Technology continues to make it possible to optimize every aspect of business, meaning that "zero" as a business goal — zero excess capacity, zero waste, zero errors — is now theoretically possible. Just think of how the rise of the sharing economy has led to the success of the zero marginal cost business model. And now Amazon could be on the cusp of introducing another zero into our business lexicon: zero delivery time. As in, the time required to get a product from store to consumer is being whittled down to zero.
Amazon's latest attempt to reach zero delivery time could be a drive-through grocery store for Silicon Valley's tech workers. As first reported by Silicon Valley Business Journal, Amazon users would pick up their grocery items in a physical store after first ordering online and scheduling a pickup time at a nearby facility.
From plans presented to Silicon Valley developers and planners, it appears that the facility will include a combined 11,600-square-foot building and grocery pickup area. Although there's still some debate about whether this is going to happen (and Amazon itself has not confirmed the rumor), it's the type of innovation that shows why the concept of zero delivery time is so powerful.
The idea of a drive-through grocery store is in the same vein as some of Amazon's other inspired retail concepts, such as using drones to drop off packages on doorsteps across America. That idea for Amazon Prime Air sounded a bit daft when it first appeared at the end of 2013, but now the Federal Aviation Administration is increasingly on board with drone deliveries, and a whole lobbying movement is forming around commercial drones. The NASA Ames Research Center recently held a three-day event to discuss just exactly how drone deliveries might happen in the future.
You can see where Amazon is going with these ideas — it's all part of a broader retail strategy of getting packages to consumers faster than ever before. Before the Amazon drones concept, there was Amazon one-hour delivery. In cities such as New York and London, Amazon Prime Now makes it possible to receive 60-minute delivery on thousands of popular products.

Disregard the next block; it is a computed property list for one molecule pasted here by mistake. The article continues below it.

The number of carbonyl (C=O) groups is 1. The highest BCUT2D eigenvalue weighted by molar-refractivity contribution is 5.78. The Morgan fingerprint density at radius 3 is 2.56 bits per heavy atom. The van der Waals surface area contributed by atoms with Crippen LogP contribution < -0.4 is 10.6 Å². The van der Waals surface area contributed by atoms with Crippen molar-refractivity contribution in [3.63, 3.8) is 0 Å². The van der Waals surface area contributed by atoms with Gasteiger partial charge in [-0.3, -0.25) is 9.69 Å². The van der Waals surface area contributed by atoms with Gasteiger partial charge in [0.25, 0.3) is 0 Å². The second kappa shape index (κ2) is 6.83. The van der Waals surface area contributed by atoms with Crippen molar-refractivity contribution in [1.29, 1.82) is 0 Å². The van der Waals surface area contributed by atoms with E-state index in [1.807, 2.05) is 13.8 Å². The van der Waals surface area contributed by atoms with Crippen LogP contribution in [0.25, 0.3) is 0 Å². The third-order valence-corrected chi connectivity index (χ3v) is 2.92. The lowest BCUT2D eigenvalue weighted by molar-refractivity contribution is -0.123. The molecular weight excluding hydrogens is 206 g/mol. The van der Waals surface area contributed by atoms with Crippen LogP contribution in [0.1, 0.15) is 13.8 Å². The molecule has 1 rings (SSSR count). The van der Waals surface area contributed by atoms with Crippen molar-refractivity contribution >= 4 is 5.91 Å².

The problem is the last mile. To get packages to consumers as fast as possible, you need huge warehouses close to customers. You need the logistical firepower to get these packages to consumers wherever they live. In the case of one-hour delivery in Manhattan, think of massive staging areas in the five boroughs of New York City or across the water in New Jersey, with a fleet of trucks ready to race over bridges or through tunnels.
That's where drones come into the picture — they might be more efficient than trucks, planes or automobiles in traversing hard-to-reach destinations or avoiding traffic gridlock. Also needed: a way to shorten the distance between warehouse and consumer to eliminate the risks of logistical snarls. That's where the physical drive-through grocery story plays a role: the consumer comes to the product rather than the product coming to the consumer.
But if you're truly going to get to zero delivery time, you've got to go even further than that. You have to make it possible for customers to have access to products on demand. What if large retailers such as Amazon begin to 3-D print products on demand for consumers, literally letting consumers have access to products the moment they want to order them?
Yes, Amazon appears to have thought of that as well. In 2014, the company patented a method of 3-D manufacturing on demand. Orders placed by customers would be transmitted to Amazon data centers, which would relay those orders — as well as the digital files for printing those products — to a fleet of mobile trucks equipped with 3-D printers. As trucks made their way to delivery points, they would be simultaneously 3-D printing products on the go.
Just about the only way delivery could be made faster, in fact, is if Amazon knew your order before you placed it.
According to one concept for which it received a patent in 2013, Amazon was thinking of ways to predict consumer purchases and send them on the way before they had even been ordered. By analyzing abandoned shopping carts or the contents of wish lists, for example, there might be a way to construct an algorithm that could sense and predict when customers in a certain geographic region might be on the cusp of buying specific items. Amazon called it "anticipatory shipping."
Now, contrast zero delivery time with zero margins. Critics could argue that's where the retail world is headed if behemoths such as Amazon have their way. They accuse Amazon of constantly slicing and dicing its prices in order to drive competitors out of business. The faster that prices drop, though, the faster margins head to zero. If you're as big as Amazon you can just make it up on volume. Everyone else goes out of business.
That appears to be the retail strategy of the next rumored Amazon-killer: Jet.com, which is primarily going after Amazon based on price and turning the Internet into a giant Costco. Once you sign up as a Jet.com member and pay a $49 annual membership fee, you get access to what Jet.com promises will be the best prices on the Internet. Depending on how many items you've loaded up into your shopping basket, the prices keep getting lower and lower.
So do gross profit margins.
The Amazon drive-through grocery store concept is just like the Amazon drones concept — it may or may not go anywhere, but it points to a future of retail innovation in which zero delivery time is closer and closer to reality.
Dominic Basulto is a futurist and blogger based in New York City and a regular contributor to the Washington Post. The Washington Post is owned by Amazon Chief Executive Jeff Bezos.